Tuesday, June 21, 2005

My Moment With Eleanor Mondale

Crossing the news wires today is the report that Vice President Walter Mondale's daughter, Eleanor Mondale, has been diagnosed with brain cancer. Doctors have discovered two brain tumors and she will begin extensive chemotherapy and radiation treatment immediately.

Sounding upbeat in news reports, Mondale, 45, said "It's bad but not that bad. I've got a really good chance to beat it."

It's strange how hard news like this hits you when you've actually met the person involved. I met Eleanor Mondale in 1984 at one of the many parties I attended during the Democratic convention, which was hosted in San Francisco, where I was in college.

As a student politician at San Francisco State University, I was in heaven with the convention right in my back yard. I was also a strong supporter of Senator Gary Hart and, despite my high regard for Walter Mondale, thought Hart had a better chance of unseating Ronald Reagan in the presidential election that year.

But aside from wanting to shake hands with Hart and Jesse Jackson, I, like every other red-blooded male in his twenties, had the primary goal of getting a glimpse of Eleanor Mondale. She was 23 or 24 at the time and, for a politically-active young man, had all the goods – she was brainy, liberal and a total babe.

I thought I was pretty cool at the time but my bravado turned to mush when I actually spied her across the room at a delegate cocktail party. When the rare moment arrived when she was actually alone, I overcame my star-struck awkwardness and approached her.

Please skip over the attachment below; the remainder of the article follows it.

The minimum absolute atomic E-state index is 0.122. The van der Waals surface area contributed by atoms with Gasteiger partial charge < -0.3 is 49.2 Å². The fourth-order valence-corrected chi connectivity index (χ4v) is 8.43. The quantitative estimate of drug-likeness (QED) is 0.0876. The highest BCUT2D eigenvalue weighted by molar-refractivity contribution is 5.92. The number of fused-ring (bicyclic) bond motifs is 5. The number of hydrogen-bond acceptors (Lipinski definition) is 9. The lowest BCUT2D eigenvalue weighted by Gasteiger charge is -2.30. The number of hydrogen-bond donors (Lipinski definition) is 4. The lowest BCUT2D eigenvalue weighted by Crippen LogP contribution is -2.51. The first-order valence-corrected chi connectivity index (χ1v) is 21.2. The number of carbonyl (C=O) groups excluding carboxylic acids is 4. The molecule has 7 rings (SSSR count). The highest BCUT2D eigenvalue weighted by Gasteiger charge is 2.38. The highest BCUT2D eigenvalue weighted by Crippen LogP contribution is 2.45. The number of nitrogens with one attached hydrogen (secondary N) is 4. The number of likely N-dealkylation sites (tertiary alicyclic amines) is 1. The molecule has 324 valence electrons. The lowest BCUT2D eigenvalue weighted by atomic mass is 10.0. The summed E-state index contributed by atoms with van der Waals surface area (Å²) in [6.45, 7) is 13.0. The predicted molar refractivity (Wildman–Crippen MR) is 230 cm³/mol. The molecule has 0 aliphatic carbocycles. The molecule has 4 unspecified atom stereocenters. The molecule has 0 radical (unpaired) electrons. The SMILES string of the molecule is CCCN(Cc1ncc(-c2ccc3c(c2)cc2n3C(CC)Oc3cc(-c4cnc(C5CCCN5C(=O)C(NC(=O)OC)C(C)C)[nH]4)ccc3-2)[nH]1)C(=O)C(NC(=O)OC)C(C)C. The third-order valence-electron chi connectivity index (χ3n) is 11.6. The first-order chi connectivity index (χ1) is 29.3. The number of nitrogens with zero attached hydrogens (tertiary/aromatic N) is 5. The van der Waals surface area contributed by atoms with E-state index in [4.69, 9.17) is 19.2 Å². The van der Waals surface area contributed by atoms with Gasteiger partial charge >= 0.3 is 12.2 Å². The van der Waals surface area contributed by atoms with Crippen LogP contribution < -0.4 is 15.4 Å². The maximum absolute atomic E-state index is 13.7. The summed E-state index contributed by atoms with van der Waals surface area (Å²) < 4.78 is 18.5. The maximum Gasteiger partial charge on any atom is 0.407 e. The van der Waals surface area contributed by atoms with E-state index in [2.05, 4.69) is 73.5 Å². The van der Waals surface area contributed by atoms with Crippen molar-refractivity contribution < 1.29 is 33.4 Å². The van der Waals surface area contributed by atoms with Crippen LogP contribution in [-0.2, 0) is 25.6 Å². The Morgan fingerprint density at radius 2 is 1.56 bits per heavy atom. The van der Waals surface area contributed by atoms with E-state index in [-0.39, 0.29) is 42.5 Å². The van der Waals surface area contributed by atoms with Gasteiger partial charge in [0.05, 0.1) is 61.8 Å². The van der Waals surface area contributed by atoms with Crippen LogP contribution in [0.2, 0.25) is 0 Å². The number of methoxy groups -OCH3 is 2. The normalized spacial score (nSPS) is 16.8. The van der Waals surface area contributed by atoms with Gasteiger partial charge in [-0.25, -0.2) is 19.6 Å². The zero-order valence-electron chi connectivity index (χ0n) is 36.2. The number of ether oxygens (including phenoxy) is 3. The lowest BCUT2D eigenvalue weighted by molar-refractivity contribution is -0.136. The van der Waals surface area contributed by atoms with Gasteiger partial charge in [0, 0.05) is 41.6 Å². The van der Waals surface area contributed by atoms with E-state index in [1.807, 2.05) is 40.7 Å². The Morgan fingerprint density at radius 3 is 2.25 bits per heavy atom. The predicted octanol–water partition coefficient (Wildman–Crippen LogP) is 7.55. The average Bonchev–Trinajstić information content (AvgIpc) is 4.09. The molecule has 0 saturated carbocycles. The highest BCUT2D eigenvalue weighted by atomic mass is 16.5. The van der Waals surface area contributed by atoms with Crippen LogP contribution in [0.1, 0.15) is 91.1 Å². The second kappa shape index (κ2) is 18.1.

I'm not sure what I said... I think I babbled something about welcoming her to my town and offered to fill her in on the night spots favored by locals. I know I also mentioned that I was from Nebraska, thinking that our common Midwestern roots would prompt her to fall in love with me.

No such luck.

But she also could not possibly have been nicer. She gave me that movie-star smile, offered me her hand, said it was nice to meet me and gushed over how much she loved San Francisco. She then asked what brought a Nebraska kid to the big city and I tried to give a coherent explanation, despite feeling like a nervous schoolboy.

She sweetly excused herself when her friends came back – and that was that.

But I've always remembered that encounter and how genuinely nice she was when, as the focal point of so much attention, many people would not have been.

I know you don't remember the Nebraska kid in San Francisco, Ms. Mondale. But please know that I remember and that my thoughts and hopes are with you.